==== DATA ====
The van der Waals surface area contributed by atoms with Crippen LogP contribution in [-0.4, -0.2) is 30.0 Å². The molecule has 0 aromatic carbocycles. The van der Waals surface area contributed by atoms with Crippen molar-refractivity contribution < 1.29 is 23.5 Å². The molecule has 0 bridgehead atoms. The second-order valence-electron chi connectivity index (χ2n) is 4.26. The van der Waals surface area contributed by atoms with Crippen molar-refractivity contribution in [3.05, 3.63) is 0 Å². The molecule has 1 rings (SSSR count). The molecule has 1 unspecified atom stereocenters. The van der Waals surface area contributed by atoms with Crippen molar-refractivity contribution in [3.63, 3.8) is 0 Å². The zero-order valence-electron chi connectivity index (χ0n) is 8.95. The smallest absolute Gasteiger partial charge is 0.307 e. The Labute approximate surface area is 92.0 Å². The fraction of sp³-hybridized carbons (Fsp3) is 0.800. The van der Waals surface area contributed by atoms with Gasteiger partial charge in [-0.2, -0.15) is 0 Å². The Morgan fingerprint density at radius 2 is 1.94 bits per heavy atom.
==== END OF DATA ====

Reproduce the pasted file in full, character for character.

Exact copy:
The van der Waals surface area contributed by atoms with Crippen LogP contribution in [-0.4, -0.2) is 30.0 Å². The molecule has 0 aromatic carbocycles. The van der Waals surface area contributed by atoms with Crippen molar-refractivity contribution < 1.29 is 23.5 Å². The molecule has 0 bridgehead atoms. The second-order valence-electron chi connectivity index (χ2n) is 4.26. The van der Waals surface area contributed by atoms with Crippen molar-refractivity contribution in [3.05, 3.63) is 0 Å². The molecule has 1 rings (SSSR count). The molecule has 1 unspecified atom stereocenters. The van der Waals surface area contributed by atoms with Crippen molar-refractivity contribution in [3.63, 3.8) is 0 Å². The zero-order valence-electron chi connectivity index (χ0n) is 8.95. The smallest absolute Gasteiger partial charge is 0.307 e. The Labute approximate surface area is 92.0 Å². The fraction of sp³-hybridized carbons (Fsp3) is 0.800. The van der Waals surface area contributed by atoms with Gasteiger partial charge in [-0.2, -0.15) is 0 Å². The Morgan fingerprint density at radius 2 is 1.94 bits per heavy atom.